Obama: The Audacity of Thoughts Sours Hope

LFU_FastCurious_Crash_vFBarack Obama makes millions of dollars from his book sales. One of his best known books, The Audacity of Hope: Thoughts on Reclaiming the American Dream, is a particularly good performer. Endorsed by Oprah Winfrey, it shot to the top of the political books bestseller list where it remained for more than 30 consecutive weeks.


The tome has sold well over 1,152,000 copies. Together with his earlier effort, Dreams From My Father, Obama’s book sales have eclipsed those of the Clintons’ combined. Taken separately, each one blew away the memoir sales of long time Republican Senators, Trent Lott and Jesse Helms. The hoopla surrounding Audacity and its bestseller status were a first for a young, unaccomplished politician.


Bolstered by its outstanding popular reception, the then junior senator from Illinois announced his run for the presidency less than four months after Audacity’s publication.


The early successes of Obama’s books and the attendant publicity have a downside. To understand the negative impact of all of it in combination, put yourself in the President’s position. These heady experiences have given him the impression that his words are more than enough. Accomplishment is in the messaging. Speak and it will happen.


Actions are not merely overrated. They are an unwanted complication because they run the risk of failure, which can be difficult to talk your way around. But, the problem with relying on chit-chat is that your mouth can get to the finish line before the finish line is built. Fast first, curious later is not a great combination. And Obamacare is not the President’s only problem with just talk.


The speech-is-enough theme runs through his Presidency. The most visible evidence of it these days is the pervasive absence of accountability among Obama’s staffers. The President is content to watch his people engage in striking, and recurring, episodes of ineptitude. When the fallout happens, Obama responds with talk. A lot of it.


Why not fire some of the worst performers? Or authorize independent investigations? Or just ‘fess up and move on? Why attempt containment with words? Some have suggested friendship as a reason. Obama is good friends with Eric Holder and Kathleen Sebelius, but certainly not Lois Lerner.


Maybe the President is averse to being tarred with the same brush that paints his people into a corner a la Chris Christie. Or maybe he won’t tolerate his agenda being put on hold while investigations are conducted. He is running out of time. Or maybe delving too deeply into the inner workings of his Administration will reveal much more than he can talk his way out of.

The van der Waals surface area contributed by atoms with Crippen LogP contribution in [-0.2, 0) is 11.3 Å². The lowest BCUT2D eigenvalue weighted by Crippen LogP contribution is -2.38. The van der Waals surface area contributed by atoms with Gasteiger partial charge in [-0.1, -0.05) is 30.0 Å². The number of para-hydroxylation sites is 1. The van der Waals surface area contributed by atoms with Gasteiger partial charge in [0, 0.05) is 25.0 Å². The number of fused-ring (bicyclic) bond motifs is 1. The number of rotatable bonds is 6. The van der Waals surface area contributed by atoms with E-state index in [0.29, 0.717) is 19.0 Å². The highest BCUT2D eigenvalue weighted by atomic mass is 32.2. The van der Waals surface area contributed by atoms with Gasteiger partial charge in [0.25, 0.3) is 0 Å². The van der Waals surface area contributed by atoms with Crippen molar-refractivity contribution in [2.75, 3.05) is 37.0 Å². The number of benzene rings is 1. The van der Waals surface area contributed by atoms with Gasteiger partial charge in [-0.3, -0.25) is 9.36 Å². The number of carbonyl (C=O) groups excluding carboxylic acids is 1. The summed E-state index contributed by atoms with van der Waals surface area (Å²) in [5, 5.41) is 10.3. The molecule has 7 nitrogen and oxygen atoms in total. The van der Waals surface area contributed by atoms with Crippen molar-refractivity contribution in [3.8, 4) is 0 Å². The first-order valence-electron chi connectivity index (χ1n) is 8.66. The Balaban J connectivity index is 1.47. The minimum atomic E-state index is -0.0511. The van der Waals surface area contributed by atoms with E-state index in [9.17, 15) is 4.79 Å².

Whatever the reason, being better with dueling words than his opponents, he chooses to draw the line there. So, we’re treated to the 2013 accountability lowlights reel starring Kathleen Sebelius and the healthcare.gov website, Hillary Clinton and Benghazi, Lois Lerner and the IRS misconduct, Eric Holder and the seizure of major media outlet records and the NSA phone spying.


Obamacare remains a divisive issue for the Dems, in part, because of Obama’s refusal to hold Sebelius accountable for any part of the unfolding mess. The latest blowup is over the still unanswered question of whether the President knew of the healthcare.gov problems before its launch.


Last week, a review of White House records revealed that the HHS Secretary visited the President 18 times last year. That she never mentioned the issues plaguing the development of the website is incredible. But as unconvincing as it is, Obama continues to insist upon it. 


Another recent example showcases the extreme positions that the Administration will take in order to avoid accountability for the negative impact of Obamacare on jobs. Businesses must certify under penalty of perjury to the IRS that job reductions are not motivated by Obamacare costs.


Of course, no job will be saved by these pieces of paper. The Affordable Care Act is only affordable for most businesses if they can avoid it. The required certification is just a PR stunt. It allows the President to claim that businesses agree with his no-jobs-lost claim for his signature legislation. It would be laughable except for abusing the power of the IRS for political gain.


In retrospect, Obama’s talking head presidency is par for his course. He’s earned his income strictly on his ruminations first as a community organizer, then law professor, politician and, of course, book author. He does like to make speeches with his sleeves rolled up, giving the impression that he, like us, is hard at work. But, it’s only an impression. Actions are for people missing a silver tongue.


There is one thing that Obama missed among his book reviews. George W. Bush’s volume, Decision Points, has sold 1,900,000 copies in the past decade, outdistancing all other sales in the politics category including Obama’s. Decision beats Audacity by a very wide margin.